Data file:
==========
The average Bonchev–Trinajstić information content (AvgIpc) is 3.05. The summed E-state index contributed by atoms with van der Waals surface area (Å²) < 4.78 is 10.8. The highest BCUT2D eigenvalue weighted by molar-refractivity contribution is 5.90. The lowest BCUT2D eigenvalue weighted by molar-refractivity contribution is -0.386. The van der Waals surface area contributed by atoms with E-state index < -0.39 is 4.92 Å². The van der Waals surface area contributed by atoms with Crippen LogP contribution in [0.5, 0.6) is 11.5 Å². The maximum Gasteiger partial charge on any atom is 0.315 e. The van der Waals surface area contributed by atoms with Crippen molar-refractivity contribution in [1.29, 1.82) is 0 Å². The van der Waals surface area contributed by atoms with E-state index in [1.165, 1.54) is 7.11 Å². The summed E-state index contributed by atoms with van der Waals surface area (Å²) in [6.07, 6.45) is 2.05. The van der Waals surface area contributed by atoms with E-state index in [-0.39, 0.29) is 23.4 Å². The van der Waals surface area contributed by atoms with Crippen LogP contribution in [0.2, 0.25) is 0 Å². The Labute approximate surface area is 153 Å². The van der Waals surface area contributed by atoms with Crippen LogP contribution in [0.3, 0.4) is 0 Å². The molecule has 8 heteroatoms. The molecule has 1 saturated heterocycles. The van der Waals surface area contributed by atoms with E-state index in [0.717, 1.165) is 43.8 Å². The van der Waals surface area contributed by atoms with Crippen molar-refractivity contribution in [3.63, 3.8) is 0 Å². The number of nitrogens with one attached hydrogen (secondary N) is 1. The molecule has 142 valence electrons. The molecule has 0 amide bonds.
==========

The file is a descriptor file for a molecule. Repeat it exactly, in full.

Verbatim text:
The average Bonchev–Trinajstić information content (AvgIpc) is 3.05. The summed E-state index contributed by atoms with van der Waals surface area (Å²) < 4.78 is 10.8. The highest BCUT2D eigenvalue weighted by molar-refractivity contribution is 5.90. The lowest BCUT2D eigenvalue weighted by molar-refractivity contribution is -0.386. The van der Waals surface area contributed by atoms with E-state index < -0.39 is 4.92 Å². The van der Waals surface area contributed by atoms with Crippen LogP contribution in [0.5, 0.6) is 11.5 Å². The maximum Gasteiger partial charge on any atom is 0.315 e. The van der Waals surface area contributed by atoms with Crippen molar-refractivity contribution in [1.29, 1.82) is 0 Å². The van der Waals surface area contributed by atoms with E-state index in [1.165, 1.54) is 7.11 Å². The summed E-state index contributed by atoms with van der Waals surface area (Å²) in [6.07, 6.45) is 2.05. The van der Waals surface area contributed by atoms with E-state index in [-0.39, 0.29) is 23.4 Å². The van der Waals surface area contributed by atoms with Crippen LogP contribution in [0.2, 0.25) is 0 Å². The Labute approximate surface area is 153 Å². The van der Waals surface area contributed by atoms with Crippen LogP contribution in [0.3, 0.4) is 0 Å². The molecule has 8 heteroatoms. The molecule has 1 saturated heterocycles. The van der Waals surface area contributed by atoms with E-state index in [0.717, 1.165) is 43.8 Å². The van der Waals surface area contributed by atoms with Crippen molar-refractivity contribution in [3.63, 3.8) is 0 Å². The number of nitrogens with one attached hydrogen (secondary N) is 1. The molecule has 142 valence electrons. The molecule has 0 amide bonds.